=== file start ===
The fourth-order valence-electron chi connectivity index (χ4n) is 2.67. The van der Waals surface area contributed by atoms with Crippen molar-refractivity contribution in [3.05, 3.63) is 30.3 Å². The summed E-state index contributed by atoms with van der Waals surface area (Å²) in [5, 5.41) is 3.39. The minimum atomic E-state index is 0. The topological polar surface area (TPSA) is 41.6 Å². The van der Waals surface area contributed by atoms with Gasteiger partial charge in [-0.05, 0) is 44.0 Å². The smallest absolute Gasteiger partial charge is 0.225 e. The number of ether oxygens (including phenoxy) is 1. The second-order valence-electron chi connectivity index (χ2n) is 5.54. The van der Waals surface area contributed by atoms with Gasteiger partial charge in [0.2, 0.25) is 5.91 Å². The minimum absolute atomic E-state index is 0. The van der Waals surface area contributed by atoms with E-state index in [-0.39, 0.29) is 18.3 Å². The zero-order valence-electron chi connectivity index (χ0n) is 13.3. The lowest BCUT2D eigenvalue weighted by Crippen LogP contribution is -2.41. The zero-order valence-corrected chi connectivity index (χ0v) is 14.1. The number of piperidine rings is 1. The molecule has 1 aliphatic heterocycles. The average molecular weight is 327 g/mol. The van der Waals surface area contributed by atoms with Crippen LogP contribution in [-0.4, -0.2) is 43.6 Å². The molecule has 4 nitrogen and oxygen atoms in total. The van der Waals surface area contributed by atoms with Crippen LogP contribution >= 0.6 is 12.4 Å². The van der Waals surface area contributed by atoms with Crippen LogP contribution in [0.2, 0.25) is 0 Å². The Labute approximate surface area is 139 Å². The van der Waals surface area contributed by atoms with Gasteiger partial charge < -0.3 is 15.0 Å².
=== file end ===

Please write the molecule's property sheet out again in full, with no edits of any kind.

The fourth-order valence-electron chi connectivity index (χ4n) is 2.67. The van der Waals surface area contributed by atoms with Crippen molar-refractivity contribution in [3.05, 3.63) is 30.3 Å². The summed E-state index contributed by atoms with van der Waals surface area (Å²) in [5, 5.41) is 3.39. The minimum atomic E-state index is 0. The topological polar surface area (TPSA) is 41.6 Å². The van der Waals surface area contributed by atoms with Gasteiger partial charge in [-0.05, 0) is 44.0 Å². The smallest absolute Gasteiger partial charge is 0.225 e. The number of ether oxygens (including phenoxy) is 1. The second-order valence-electron chi connectivity index (χ2n) is 5.54. The van der Waals surface area contributed by atoms with Gasteiger partial charge in [0.2, 0.25) is 5.91 Å². The minimum absolute atomic E-state index is 0. The van der Waals surface area contributed by atoms with E-state index in [-0.39, 0.29) is 18.3 Å². The zero-order valence-electron chi connectivity index (χ0n) is 13.3. The lowest BCUT2D eigenvalue weighted by Crippen LogP contribution is -2.41. The zero-order valence-corrected chi connectivity index (χ0v) is 14.1. The number of piperidine rings is 1. The molecule has 1 aliphatic heterocycles. The average molecular weight is 327 g/mol. The van der Waals surface area contributed by atoms with Crippen LogP contribution in [-0.4, -0.2) is 43.6 Å². The molecule has 4 nitrogen and oxygen atoms in total. The van der Waals surface area contributed by atoms with Crippen LogP contribution >= 0.6 is 12.4 Å². The van der Waals surface area contributed by atoms with Crippen LogP contribution in [0.2, 0.25) is 0 Å². The Labute approximate surface area is 139 Å². The van der Waals surface area contributed by atoms with Gasteiger partial charge < -0.3 is 15.0 Å².